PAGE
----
Thursday, August 5, 2010

Greece Economic Recovery on Track - Joint Statement by the EU and IMF

Never has so much been said so succinctly to so many by so few...

In case you were wondering this is what the IMF said to the people of Greece and the international community today, after the First Review which has taken place over the last few days. 

The report was released by the IMF without bold print but we thought there were a few areas which merited emphasis...

What they didn't tell us is the 'cost' that it will have for the people and although they talk about structural reforms to clamp down on tax evasion,  we think they should have added a paragraph telling us that they strongly recommend that the Greek Government enforce a zero tolerance on corruption, and confiscate all properties whose existence is not justified by the owner's income, no matter how well connected that owner is...

Incidentally, is that an olive branch we see depicted in the IMF's logo? Wonder why?

Press Release No. 10/308
August 5, 2010

Staff teams from the European Commission (EC), the European Central Bank (ECB), and the International Monetary Fund (IMF) visited Athens during July 26-August 5 for the first quarterly review of the Greek government’s economic program, which is being supported by a EUR 80 billion loan from Euro area countries and a EUR 30 billion Stand-By Arrangement with the Fund. The strategy and key policies remain as described in the May 2010 Letter of Intent and Memorandum of Economic and Financial Policies (see Country Report No. 10/111).

Our overall assessment is that the program has made a strong start. The end-June quantitative performance criteria have all been met, led by a vigorous implementation of the fiscal program, and important reforms are ahead of schedule. However, important challenges and risks remain.

The contraction in the economy is in line with May program projections: GDP is expected to decline by 4 percent in 2010 and some 2½ percent in 2011. Inflation is higher than expected—we have revised our estimate for 2010 to 4¾ percent—pushed up by indirect tax increases. With no signs of second-round effects, inflation is expected to decline rapidly.

In the fiscal area, the authorities have kept spending significantly below budget limits at the state level. This has offset slippages caused by problems in controlling expenditures at the sub-national level (local governments, hospitals, social security funds), and the overall deficit target for end-June was met. Going forward, to address potential risks to fiscal targets, it is critical to tighten expenditure control and monitoring, in particular at sub-national levels. Another key challenge is to further strengthen tax administration, including to reduce tax evasion by high-income and wealthy individuals. This is essential to secure tax revenues and to promote the overall fairness of the adjustment program.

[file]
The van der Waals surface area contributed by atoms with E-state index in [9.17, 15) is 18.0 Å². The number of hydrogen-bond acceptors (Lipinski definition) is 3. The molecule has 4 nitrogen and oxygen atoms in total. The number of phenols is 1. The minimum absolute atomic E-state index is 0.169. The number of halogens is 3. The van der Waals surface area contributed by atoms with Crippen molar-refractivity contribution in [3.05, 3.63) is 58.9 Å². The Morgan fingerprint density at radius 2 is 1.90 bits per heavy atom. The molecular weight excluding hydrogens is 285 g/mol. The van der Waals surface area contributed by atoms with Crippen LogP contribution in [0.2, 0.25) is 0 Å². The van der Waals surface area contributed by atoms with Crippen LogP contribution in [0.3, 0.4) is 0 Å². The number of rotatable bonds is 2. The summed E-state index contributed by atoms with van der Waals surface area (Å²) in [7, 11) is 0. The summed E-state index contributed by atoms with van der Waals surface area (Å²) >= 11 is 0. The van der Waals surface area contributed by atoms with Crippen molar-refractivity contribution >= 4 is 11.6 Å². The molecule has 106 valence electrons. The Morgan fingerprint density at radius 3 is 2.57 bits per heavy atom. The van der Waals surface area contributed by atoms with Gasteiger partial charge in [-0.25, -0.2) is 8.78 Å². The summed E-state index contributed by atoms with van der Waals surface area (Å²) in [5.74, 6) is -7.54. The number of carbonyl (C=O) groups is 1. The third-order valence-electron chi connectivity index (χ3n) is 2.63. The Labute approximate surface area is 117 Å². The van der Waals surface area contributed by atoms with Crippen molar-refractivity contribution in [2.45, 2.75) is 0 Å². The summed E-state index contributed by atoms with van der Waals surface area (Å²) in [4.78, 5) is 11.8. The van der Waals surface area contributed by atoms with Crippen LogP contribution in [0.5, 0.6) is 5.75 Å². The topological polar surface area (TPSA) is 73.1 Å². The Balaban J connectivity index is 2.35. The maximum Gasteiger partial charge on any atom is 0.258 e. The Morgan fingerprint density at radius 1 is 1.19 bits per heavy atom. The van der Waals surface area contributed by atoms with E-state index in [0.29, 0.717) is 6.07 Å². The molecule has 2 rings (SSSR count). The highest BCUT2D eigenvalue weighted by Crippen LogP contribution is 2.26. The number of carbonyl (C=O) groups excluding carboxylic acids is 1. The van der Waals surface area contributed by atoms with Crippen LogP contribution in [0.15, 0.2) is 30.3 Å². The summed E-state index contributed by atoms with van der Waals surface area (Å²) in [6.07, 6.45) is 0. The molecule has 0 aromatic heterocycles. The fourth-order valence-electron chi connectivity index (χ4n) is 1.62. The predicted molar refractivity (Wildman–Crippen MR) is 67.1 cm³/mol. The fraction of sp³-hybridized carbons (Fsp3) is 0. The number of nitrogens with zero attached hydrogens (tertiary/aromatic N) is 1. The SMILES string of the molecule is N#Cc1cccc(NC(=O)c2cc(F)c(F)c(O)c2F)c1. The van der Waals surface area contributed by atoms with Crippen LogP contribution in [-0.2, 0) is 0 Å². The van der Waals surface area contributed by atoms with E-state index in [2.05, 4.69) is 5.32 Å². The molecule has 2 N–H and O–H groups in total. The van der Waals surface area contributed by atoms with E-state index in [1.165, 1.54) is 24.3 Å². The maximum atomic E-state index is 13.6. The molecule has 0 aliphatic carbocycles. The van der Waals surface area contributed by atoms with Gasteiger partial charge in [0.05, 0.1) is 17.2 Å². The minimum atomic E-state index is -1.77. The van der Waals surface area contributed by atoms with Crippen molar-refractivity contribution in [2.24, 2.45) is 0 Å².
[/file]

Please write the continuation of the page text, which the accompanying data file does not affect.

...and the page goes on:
In the financial sector, there has been a moderate deterioration in capital adequacy as nonperforming loans have increased in line with expectations. Recently, the CEBS stress tests covered more than 90 percent of Greek banking system assets and all but one state-owned bank passed, thus helping to reduce market volatility. We welcome that the government has commissioned a strategic review for the banking sector and a due diligence for state banks. The Financial Stability Fund (FSF), which is soon to become operational, will provide an important backstop to deal with potential capital shortfalls. In our view, the 10 billion euro earmarked for the FSF under the program remains adequate. Continued close monitoring of the financial sector will be important in the period ahead.

Impressive progress is being made on structural reforms. The mission welcomes Parliament’s approval of the landmark pension reform, which is far-reaching by international standards. Substantive labor market reform is also well underway. Implementation of recent tax reform and budget reform is key in order to consolidate fiscal consolidation. Other reforms that are scheduled for early implementation are transportation, where important progress has already been made with liberalization of road haulage, and energy. Restoring competitiveness and boosting potential growth remains critical to the program’s success. The challenge facing the government in this regard will be to overcome resistance from entrenched vested interests to opening-up of closed professions, deregulation, implementation of the services directive, and elimination of barriers to development of tourism and retail.

The Greek government is still unable to access international capital markets except for placement of short-term T-bills. However, market sentiments appear now to be improving. Taking advantage of the breathing space afforded by the large-scale international financial support, the key challenge facing the Greek authorities remains to establish a strong track record of policy implementation in order to regain access to international capital markets.

Next Steps. The staff-level agreement reached with the Greek authorities will pave the way for the conclusion of the first review under the loan facility agreement (euro area) and Stand-By Arrangement (IMF), subject to approval by the Commission, the Eurogroup, and the IMF’s management and Executive Board. Such approval will allow the disbursement of EUR 9 billion (EUR 6.5 billion by the euro area Member States, and EUR 2.5 billion by the IMF).

The mission for the next program review is scheduled for October, 2010.

Source: The IMF   

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